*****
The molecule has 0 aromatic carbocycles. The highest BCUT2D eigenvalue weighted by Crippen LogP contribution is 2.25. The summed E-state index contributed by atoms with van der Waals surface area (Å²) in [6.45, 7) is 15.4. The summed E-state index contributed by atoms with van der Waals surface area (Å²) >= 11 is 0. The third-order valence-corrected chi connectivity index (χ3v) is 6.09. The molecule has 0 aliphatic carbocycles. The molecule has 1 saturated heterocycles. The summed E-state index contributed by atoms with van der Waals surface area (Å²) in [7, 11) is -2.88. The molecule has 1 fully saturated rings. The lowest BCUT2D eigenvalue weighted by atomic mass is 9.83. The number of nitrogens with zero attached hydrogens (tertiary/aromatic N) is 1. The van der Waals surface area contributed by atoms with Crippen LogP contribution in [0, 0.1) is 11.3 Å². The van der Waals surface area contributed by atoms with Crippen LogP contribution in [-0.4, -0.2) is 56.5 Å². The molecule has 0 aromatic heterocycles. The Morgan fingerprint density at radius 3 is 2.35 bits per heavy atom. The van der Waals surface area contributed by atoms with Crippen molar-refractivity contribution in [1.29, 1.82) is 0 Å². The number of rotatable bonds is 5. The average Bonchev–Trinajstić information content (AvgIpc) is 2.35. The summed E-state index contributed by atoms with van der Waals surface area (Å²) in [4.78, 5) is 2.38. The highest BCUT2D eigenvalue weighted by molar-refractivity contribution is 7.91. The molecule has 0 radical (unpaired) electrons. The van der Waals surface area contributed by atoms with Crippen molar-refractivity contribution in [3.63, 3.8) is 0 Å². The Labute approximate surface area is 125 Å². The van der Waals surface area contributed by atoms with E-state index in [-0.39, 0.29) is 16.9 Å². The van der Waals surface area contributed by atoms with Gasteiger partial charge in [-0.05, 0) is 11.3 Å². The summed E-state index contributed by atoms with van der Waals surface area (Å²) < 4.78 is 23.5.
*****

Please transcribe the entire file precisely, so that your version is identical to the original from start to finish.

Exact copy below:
The molecule has 0 aromatic carbocycles. The highest BCUT2D eigenvalue weighted by Crippen LogP contribution is 2.25. The summed E-state index contributed by atoms with van der Waals surface area (Å²) in [6.45, 7) is 15.4. The summed E-state index contributed by atoms with van der Waals surface area (Å²) >= 11 is 0. The third-order valence-corrected chi connectivity index (χ3v) is 6.09. The molecule has 0 aliphatic carbocycles. The molecule has 1 saturated heterocycles. The summed E-state index contributed by atoms with van der Waals surface area (Å²) in [7, 11) is -2.88. The molecule has 1 fully saturated rings. The lowest BCUT2D eigenvalue weighted by atomic mass is 9.83. The number of nitrogens with zero attached hydrogens (tertiary/aromatic N) is 1. The van der Waals surface area contributed by atoms with Crippen LogP contribution in [0, 0.1) is 11.3 Å². The van der Waals surface area contributed by atoms with Crippen LogP contribution in [-0.4, -0.2) is 56.5 Å². The molecule has 0 aromatic heterocycles. The Morgan fingerprint density at radius 3 is 2.35 bits per heavy atom. The van der Waals surface area contributed by atoms with Crippen molar-refractivity contribution in [1.29, 1.82) is 0 Å². The number of rotatable bonds is 5. The average Bonchev–Trinajstić information content (AvgIpc) is 2.35. The summed E-state index contributed by atoms with van der Waals surface area (Å²) in [4.78, 5) is 2.38. The highest BCUT2D eigenvalue weighted by molar-refractivity contribution is 7.91. The molecule has 0 radical (unpaired) electrons. The van der Waals surface area contributed by atoms with Crippen molar-refractivity contribution in [3.63, 3.8) is 0 Å². The Labute approximate surface area is 125 Å². The van der Waals surface area contributed by atoms with E-state index in [-0.39, 0.29) is 16.9 Å². The van der Waals surface area contributed by atoms with Gasteiger partial charge in [-0.05, 0) is 11.3 Å². The summed E-state index contributed by atoms with van der Waals surface area (Å²) < 4.78 is 23.5.